2. A Trip to Italy at the Cinema, October 16: Jenn and I caught this just before it closed at the Cinema. I didn't have high expectations as I had heard it described as "Steve Coogan and Rob Brydon have fancy meals in Italy together." Their chemistry and apparent improvisation that begins the film lulled me in to believing it as an ostensibly true document (although, to be completely honest, I was a bit surprised by some fancy camera work while they were driving.) But as the plot thickens, so-to-speak, a heartfelt pathos is revealed and it becomes a bit of a document of "playboys past their prime". I found it especially poignant as they observed some pretty young women and one quips that "now they just look through us […] we are no longer a threat"—I had observed how I can become a ghost at bars these days, floating through without being so much as looked at.
  3. The Drop at the Cinema, October 11: We both stayed for the second feature about a bartender lured in to the illegal side of the bar where he works. Given the fluidity and chemistry displayed in A Trip to Italy, the wordsmithy script was readily apparent. The barely likeable Bob was matched to even less likeable characters. I found myself way too ahead of the film, or at least clued-in to the key points long before they were revealed as a surprise. Contrived situations aside, the wordsmithiness makes for a perfectly acceptable story and an interesting movie to watch. It just has its weaknesses. Jenn had further noticed that Tom Hardy played Bob and Coogan and Brydon relentlessly and hilariously mocked Hardy's mumbling speaking style.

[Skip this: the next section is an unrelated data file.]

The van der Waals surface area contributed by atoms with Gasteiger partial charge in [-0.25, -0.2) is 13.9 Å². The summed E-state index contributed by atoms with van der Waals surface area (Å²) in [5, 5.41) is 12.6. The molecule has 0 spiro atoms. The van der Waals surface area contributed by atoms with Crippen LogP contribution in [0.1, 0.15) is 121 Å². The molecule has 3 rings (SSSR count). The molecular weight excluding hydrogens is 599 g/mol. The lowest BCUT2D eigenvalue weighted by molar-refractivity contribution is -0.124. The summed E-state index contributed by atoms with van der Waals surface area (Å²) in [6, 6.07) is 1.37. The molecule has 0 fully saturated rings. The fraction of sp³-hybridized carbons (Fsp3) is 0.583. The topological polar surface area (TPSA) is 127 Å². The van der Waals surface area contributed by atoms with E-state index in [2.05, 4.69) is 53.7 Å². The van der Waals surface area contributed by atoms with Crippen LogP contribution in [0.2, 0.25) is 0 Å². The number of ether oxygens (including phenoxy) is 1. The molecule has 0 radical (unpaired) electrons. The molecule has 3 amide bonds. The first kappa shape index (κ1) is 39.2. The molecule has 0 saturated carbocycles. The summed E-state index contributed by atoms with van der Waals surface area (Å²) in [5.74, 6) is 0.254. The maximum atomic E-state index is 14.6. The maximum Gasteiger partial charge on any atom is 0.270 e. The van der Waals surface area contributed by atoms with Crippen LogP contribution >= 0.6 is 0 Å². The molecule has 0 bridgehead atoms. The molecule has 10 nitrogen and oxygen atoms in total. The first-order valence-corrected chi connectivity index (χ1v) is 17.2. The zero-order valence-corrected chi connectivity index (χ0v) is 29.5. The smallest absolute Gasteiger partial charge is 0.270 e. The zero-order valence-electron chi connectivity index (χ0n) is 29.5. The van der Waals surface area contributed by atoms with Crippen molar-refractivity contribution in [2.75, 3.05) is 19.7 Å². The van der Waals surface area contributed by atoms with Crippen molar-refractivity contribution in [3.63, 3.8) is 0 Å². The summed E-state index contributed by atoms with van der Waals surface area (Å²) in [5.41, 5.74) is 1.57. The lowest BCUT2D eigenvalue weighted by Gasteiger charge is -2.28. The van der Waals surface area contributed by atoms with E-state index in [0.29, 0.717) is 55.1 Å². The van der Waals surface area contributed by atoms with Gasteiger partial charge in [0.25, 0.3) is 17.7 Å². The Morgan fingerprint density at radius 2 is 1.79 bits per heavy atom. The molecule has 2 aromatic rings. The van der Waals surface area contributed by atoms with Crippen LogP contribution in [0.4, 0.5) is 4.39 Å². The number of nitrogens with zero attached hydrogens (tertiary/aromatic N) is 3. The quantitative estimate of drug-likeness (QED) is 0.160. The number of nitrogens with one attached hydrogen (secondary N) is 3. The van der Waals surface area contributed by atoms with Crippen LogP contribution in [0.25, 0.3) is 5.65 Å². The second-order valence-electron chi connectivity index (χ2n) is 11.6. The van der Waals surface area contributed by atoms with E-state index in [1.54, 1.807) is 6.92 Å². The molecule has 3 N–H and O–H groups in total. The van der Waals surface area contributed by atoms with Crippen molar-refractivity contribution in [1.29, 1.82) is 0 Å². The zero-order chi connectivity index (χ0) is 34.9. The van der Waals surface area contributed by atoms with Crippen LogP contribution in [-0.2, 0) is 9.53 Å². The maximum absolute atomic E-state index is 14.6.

4. Appropriate Behavior at the Little, October 17: Jenn and I went to the other ImageOut Film Festival film festival tonight. It's the tale of falling in and out of love too fast and maintains a cunning and funny wit all throughout. Our only complaint is that the lead character Shirin's love interest Maxine seemed kind of cruel and unlikeable, so it was hard to believe in any severity to the breakup, and although real love is strange, movie love needs to be believable.
  5. Little Accidents at the Little, October 25: Jenn and I went to see this as part of the High Falls Film Festival. It's about the people in a mining town where one man survives a major mining accident. Jenn thought it was quite good but I found it contrived. It was as if I could feel the writer's backspace key: "… his younger brother saw [backspace][backspace][backspace] who had Down's syndrome saw …" (at least the actor really did have Down's, so kudos to that.) Unlikely people pair up solely because it's convenient to the plot. The pedant in me had some fits as well, like when talking to the police about a child gone missing, the mother doesn't bother mentioning a substantial event until she's about to leave, again solely for the sake of the writing but wholly incongruous with reality.
  6. The Shining in Hoyt Auditorium on the UofR Campus, October 31: Despite an astonishingly bad digital projection (did Kubrick really intend for a lot of saturated fuchsia, muddy contrast, and a clunky judder on every panning shot?), this film sure stands the test of time. It's about a couple with a young boy who act as caretakers of a huge, desolate resort through the winter. Most people already know the basic plot, but I'm giving the benefit of the doubt since this is the first time I ever saw it—despite being quite a film buff. I was stunned at how gripping the tension was, and how amazing all the performances were. And despite the lousy projection and sound (making it seem like the videotape of a community theater production), the story was thoroughly disturbing. I also appreciated the brilliant methodical pacing which was spot-on perfect—a lesser film would have seemed draining and insufferably long by comparison.